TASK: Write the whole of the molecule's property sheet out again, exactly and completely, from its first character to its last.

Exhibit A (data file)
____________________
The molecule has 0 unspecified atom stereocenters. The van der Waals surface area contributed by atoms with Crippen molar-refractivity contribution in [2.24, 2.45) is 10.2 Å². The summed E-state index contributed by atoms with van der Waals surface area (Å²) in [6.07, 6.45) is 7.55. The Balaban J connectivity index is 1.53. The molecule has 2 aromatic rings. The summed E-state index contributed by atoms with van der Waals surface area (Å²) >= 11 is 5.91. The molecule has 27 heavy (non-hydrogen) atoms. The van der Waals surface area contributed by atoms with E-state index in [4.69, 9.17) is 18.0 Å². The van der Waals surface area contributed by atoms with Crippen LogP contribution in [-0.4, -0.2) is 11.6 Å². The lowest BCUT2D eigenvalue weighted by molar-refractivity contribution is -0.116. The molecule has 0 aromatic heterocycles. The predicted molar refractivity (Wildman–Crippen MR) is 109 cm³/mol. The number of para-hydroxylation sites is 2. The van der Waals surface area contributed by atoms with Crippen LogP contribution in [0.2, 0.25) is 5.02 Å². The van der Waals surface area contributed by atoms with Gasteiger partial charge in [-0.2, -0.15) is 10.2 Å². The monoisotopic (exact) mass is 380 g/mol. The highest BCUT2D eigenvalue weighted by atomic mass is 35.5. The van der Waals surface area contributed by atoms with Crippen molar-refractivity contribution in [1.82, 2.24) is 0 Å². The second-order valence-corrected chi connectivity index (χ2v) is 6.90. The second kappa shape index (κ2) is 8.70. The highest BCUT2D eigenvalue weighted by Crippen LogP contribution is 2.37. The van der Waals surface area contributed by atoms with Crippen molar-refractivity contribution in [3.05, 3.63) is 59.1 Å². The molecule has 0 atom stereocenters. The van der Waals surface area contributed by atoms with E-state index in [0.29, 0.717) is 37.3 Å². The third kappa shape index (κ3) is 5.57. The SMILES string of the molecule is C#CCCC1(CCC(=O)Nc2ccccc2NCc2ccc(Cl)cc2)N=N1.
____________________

The molecule has 0 unspecified atom stereocenters. The van der Waals surface area contributed by atoms with Crippen molar-refractivity contribution in [2.24, 2.45) is 10.2 Å². The summed E-state index contributed by atoms with van der Waals surface area (Å²) in [6.07, 6.45) is 7.55. The Balaban J connectivity index is 1.53. The molecule has 2 aromatic rings. The summed E-state index contributed by atoms with van der Waals surface area (Å²) >= 11 is 5.91. The molecule has 27 heavy (non-hydrogen) atoms. The van der Waals surface area contributed by atoms with E-state index in [4.69, 9.17) is 18.0 Å². The van der Waals surface area contributed by atoms with Crippen LogP contribution in [-0.4, -0.2) is 11.6 Å². The lowest BCUT2D eigenvalue weighted by molar-refractivity contribution is -0.116. The molecule has 0 aromatic heterocycles. The predicted molar refractivity (Wildman–Crippen MR) is 109 cm³/mol. The number of para-hydroxylation sites is 2. The van der Waals surface area contributed by atoms with Crippen LogP contribution in [0.2, 0.25) is 5.02 Å². The van der Waals surface area contributed by atoms with Gasteiger partial charge in [-0.2, -0.15) is 10.2 Å². The monoisotopic (exact) mass is 380 g/mol. The highest BCUT2D eigenvalue weighted by atomic mass is 35.5. The van der Waals surface area contributed by atoms with Crippen molar-refractivity contribution in [1.82, 2.24) is 0 Å². The second-order valence-corrected chi connectivity index (χ2v) is 6.90. The second kappa shape index (κ2) is 8.70. The highest BCUT2D eigenvalue weighted by Crippen LogP contribution is 2.37. The van der Waals surface area contributed by atoms with Crippen molar-refractivity contribution in [3.05, 3.63) is 59.1 Å². The molecule has 0 atom stereocenters. The van der Waals surface area contributed by atoms with E-state index in [0.29, 0.717) is 37.3 Å². The third kappa shape index (κ3) is 5.57. The SMILES string of the molecule is C#CCCC1(CCC(=O)Nc2ccccc2NCc2ccc(Cl)cc2)N=N1.